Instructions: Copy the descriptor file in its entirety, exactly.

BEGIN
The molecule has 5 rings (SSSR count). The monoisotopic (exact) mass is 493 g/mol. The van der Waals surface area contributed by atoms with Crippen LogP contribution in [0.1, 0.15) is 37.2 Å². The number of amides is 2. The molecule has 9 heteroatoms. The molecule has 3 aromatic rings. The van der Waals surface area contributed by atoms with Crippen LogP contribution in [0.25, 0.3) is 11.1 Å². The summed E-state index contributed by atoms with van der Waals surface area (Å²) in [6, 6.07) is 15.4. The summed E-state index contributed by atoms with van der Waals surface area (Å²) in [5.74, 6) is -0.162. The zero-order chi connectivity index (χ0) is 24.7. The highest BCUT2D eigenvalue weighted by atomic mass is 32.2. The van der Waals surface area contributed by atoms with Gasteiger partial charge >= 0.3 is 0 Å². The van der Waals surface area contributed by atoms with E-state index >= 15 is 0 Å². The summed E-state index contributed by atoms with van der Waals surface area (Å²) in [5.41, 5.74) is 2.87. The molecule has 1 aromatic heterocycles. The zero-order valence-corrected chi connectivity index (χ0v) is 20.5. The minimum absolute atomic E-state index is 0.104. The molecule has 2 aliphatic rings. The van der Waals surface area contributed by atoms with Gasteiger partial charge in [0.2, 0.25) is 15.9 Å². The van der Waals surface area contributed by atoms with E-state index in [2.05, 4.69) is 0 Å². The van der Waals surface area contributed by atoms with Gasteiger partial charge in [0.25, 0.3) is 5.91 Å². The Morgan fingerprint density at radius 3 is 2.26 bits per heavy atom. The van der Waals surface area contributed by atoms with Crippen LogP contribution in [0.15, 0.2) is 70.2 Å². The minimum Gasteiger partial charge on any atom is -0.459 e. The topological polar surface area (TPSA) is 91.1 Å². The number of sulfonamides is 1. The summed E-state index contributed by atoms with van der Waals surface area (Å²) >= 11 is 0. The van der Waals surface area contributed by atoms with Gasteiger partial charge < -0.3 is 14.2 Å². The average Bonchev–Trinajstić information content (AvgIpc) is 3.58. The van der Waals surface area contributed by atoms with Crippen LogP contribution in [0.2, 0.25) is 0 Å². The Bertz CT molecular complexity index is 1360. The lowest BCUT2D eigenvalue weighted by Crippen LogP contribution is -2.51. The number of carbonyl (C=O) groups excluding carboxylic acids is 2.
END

The molecule has 5 rings (SSSR count). The monoisotopic (exact) mass is 493 g/mol. The van der Waals surface area contributed by atoms with Crippen LogP contribution in [0.1, 0.15) is 37.2 Å². The number of amides is 2. The molecule has 9 heteroatoms. The molecule has 3 aromatic rings. The van der Waals surface area contributed by atoms with Crippen LogP contribution in [0.25, 0.3) is 11.1 Å². The summed E-state index contributed by atoms with van der Waals surface area (Å²) in [6, 6.07) is 15.4. The summed E-state index contributed by atoms with van der Waals surface area (Å²) in [5.74, 6) is -0.162. The zero-order chi connectivity index (χ0) is 24.7. The highest BCUT2D eigenvalue weighted by atomic mass is 32.2. The van der Waals surface area contributed by atoms with Gasteiger partial charge >= 0.3 is 0 Å². The van der Waals surface area contributed by atoms with E-state index >= 15 is 0 Å². The summed E-state index contributed by atoms with van der Waals surface area (Å²) in [5.41, 5.74) is 2.87. The molecule has 1 aromatic heterocycles. The zero-order valence-corrected chi connectivity index (χ0v) is 20.5. The minimum absolute atomic E-state index is 0.104. The molecule has 2 aliphatic rings. The van der Waals surface area contributed by atoms with Gasteiger partial charge in [0.2, 0.25) is 15.9 Å². The van der Waals surface area contributed by atoms with E-state index in [2.05, 4.69) is 0 Å². The van der Waals surface area contributed by atoms with Gasteiger partial charge in [0.25, 0.3) is 5.91 Å². The Morgan fingerprint density at radius 3 is 2.26 bits per heavy atom. The van der Waals surface area contributed by atoms with Crippen LogP contribution in [0.15, 0.2) is 70.2 Å². The minimum Gasteiger partial charge on any atom is -0.459 e. The topological polar surface area (TPSA) is 91.1 Å². The number of sulfonamides is 1. The summed E-state index contributed by atoms with van der Waals surface area (Å²) >= 11 is 0. The van der Waals surface area contributed by atoms with Gasteiger partial charge < -0.3 is 14.2 Å². The average Bonchev–Trinajstić information content (AvgIpc) is 3.58. The van der Waals surface area contributed by atoms with Crippen LogP contribution in [0.2, 0.25) is 0 Å². The Bertz CT molecular complexity index is 1360. The lowest BCUT2D eigenvalue weighted by Crippen LogP contribution is -2.51. The number of carbonyl (C=O) groups excluding carboxylic acids is 2.